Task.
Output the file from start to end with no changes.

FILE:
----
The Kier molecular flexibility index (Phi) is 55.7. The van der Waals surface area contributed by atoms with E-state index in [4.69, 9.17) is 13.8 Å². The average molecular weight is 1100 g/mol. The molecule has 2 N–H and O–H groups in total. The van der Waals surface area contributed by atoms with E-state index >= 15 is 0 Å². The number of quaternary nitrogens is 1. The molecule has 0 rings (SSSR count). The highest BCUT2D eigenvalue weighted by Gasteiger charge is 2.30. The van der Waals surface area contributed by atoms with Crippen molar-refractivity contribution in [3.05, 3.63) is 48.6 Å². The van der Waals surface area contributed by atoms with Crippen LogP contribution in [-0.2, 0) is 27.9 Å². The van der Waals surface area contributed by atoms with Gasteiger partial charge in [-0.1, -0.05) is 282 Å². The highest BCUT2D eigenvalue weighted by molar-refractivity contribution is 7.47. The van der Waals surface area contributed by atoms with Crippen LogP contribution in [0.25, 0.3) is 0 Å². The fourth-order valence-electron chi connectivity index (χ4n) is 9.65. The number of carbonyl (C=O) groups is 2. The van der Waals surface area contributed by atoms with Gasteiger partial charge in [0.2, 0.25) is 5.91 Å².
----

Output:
The Kier molecular flexibility index (Phi) is 55.7. The van der Waals surface area contributed by atoms with E-state index in [4.69, 9.17) is 13.8 Å². The average molecular weight is 1100 g/mol. The molecule has 2 N–H and O–H groups in total. The van der Waals surface area contributed by atoms with E-state index >= 15 is 0 Å². The number of quaternary nitrogens is 1. The molecule has 0 rings (SSSR count). The highest BCUT2D eigenvalue weighted by Gasteiger charge is 2.30. The van der Waals surface area contributed by atoms with Crippen molar-refractivity contribution in [3.05, 3.63) is 48.6 Å². The van der Waals surface area contributed by atoms with Crippen LogP contribution in [-0.2, 0) is 27.9 Å². The van der Waals surface area contributed by atoms with Gasteiger partial charge in [-0.1, -0.05) is 282 Å². The highest BCUT2D eigenvalue weighted by molar-refractivity contribution is 7.47. The van der Waals surface area contributed by atoms with Crippen LogP contribution in [0.25, 0.3) is 0 Å². The fourth-order valence-electron chi connectivity index (χ4n) is 9.65. The number of carbonyl (C=O) groups is 2. The van der Waals surface area contributed by atoms with Gasteiger partial charge in [0.2, 0.25) is 5.91 Å².